Members of the House,

The first thing proposed by the Government is closely related to the proposal that there should be elections in Catalonia. For this, if the Upper House so decides, the power to dissolve the Regional Parliament of Catalonia will pass over to the President of the Government of Spain, who must call elections within a maximum period of six months. And I can tell you that my wish is to hold those elections as soon as possible.

As well as this, we ask you to authorise the Government to adopt the following decisions:

  • First, to dismiss the President of the Regional Government of Catalonia, the Vice-President and the regional councillors that make up the Regional Council of Ministers. Exercise of those functions will correspond to the bodies or authorities that the Government of the Nation creates or appoints to that end.
  • The second important measure - and I won't go into details that in any case you know very well - refers to the fact that the Parliament of Catalonia will exercise the representative duties assigned to it; but, to guarantee that this happens with full respect for the Constitution and the Statute of Autonomy, the Upper House is proposed a series of provisions, among which I would highlight that the President of the Government of Catalonia may not propose a candidate to the Presidency of the Regional Government, nor may the Regional Parliament hold an investiture debate and vote.

These are the most important measures, although, I repeat, there are others in the text of the Agreement.

To sum up, my Government has requested the application of article 155 of our Constitution to restore law, democracy and stability in an autonomous region whose leaders have wiped out the Spanish Constitution, abused social harmony, engaged in open defiance of territorial unity and caused serious economic uncertainty that is forcing companies and financial institutions to leave for other Spanish regions.

Allow me now to give you some brief reflections at the start of this last part of my speech. I am doing so because I think that they come at the right time, on a day and under circumstances such as those of today.

The first is about dialogue. Dialogue is a beautiful word, a synonym of conversation or talk, which generates good feelings. It is something that should be practised. It is a word that reveals good intentions and a predisposition to agreement, and something that is talked a lot about in Spain and that is practised. Dialogue has been practised a lot, now and before, in Spain, in all facets of life, and also in politics, for many years. It is practised in local councils, in deputations, in parliaments, and here, in the Lower House. As you know, our Spanish Constitution was the product of dialogue and our laws are also the products of dialogue between many people.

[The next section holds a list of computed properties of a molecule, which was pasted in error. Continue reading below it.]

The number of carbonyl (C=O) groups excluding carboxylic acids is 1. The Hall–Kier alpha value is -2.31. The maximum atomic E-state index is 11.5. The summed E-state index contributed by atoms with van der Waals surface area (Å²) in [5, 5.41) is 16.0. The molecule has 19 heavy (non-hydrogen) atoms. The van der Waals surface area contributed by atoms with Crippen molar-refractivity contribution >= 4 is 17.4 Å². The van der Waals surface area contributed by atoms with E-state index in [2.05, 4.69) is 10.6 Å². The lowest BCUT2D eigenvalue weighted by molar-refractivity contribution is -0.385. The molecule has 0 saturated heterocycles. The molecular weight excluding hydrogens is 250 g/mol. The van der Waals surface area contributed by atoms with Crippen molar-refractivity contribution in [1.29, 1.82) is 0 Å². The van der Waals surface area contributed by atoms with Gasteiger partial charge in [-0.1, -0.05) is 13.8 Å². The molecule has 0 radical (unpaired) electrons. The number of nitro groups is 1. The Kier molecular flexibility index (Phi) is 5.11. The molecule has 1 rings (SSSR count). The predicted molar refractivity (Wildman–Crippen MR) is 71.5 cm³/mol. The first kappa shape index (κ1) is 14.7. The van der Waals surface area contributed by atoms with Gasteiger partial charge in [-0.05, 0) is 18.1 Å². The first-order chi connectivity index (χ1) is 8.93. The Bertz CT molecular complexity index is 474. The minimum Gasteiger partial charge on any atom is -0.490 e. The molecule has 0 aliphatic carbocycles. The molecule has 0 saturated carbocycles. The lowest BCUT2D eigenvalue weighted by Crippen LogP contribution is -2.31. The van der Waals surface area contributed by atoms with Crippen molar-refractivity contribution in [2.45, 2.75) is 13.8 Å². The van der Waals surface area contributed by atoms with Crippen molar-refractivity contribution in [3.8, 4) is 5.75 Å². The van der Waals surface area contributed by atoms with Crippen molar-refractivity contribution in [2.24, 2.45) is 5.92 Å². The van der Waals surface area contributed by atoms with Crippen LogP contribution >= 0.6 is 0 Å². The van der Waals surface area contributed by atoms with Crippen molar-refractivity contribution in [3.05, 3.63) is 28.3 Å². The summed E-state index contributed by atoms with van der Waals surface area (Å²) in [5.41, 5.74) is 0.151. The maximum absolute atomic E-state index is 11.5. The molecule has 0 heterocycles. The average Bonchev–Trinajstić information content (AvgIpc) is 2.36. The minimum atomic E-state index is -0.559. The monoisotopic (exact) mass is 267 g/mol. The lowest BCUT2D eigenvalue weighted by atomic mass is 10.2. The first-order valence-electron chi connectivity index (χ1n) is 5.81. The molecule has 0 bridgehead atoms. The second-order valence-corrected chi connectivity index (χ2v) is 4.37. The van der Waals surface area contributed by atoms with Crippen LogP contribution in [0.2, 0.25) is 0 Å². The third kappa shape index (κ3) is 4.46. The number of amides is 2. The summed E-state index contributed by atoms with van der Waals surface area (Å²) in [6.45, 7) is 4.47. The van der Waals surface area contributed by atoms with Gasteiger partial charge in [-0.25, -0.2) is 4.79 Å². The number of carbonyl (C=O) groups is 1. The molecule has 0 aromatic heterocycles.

Well, dialogue has two enemies, two: first, people who abuse the law, ignore them or infringe them, because it is worth remembering that these laws are the product of dialogue between all; the second enemy of dialogue are people who only want to listen to themselves, who don't understand or don't want to understand others, who do what they want without any interest in the person they are speaking to.

Members of the House,

I give you this information for whoever is interested. The only dialogue, the only negotiation to which I was invited as President of the Government of Spain was to discuss the terms and deadlines for the independence of Catalonia; that was the only dialogue I was invited to. It is worth remembering that: the only one, Members of the House. And the independence of Catalonia is something that, as you all know, I can have no judgment on.

Everything else is irrelevant. "I am not attending the Conference of Regional Presidents, in case I have to deal with someone who is undesirable: the debate on regional finance is something I am not interested in." When it was suggested he should attend the Lower House of Parliament to explain his ideas there he did not do so. He was not here yesterday and will not be here today in this House. I would have come here to defend my position, even if I had been in an immense minority.

Allow me, Members of the House, to make a second reflection. Politicians should not embark their citizens on an impossible trip to an Ithaca that does not exist. Tall stories, lies, half-truths, can captivate well-intentioned people in the short term, whatever their form or way of thinking, but if you ignore or manipulate reality it always ends up wreaking its vengeance. I don't see anything good about this process, although perhaps it has served to make patent the lies and those who have spread them.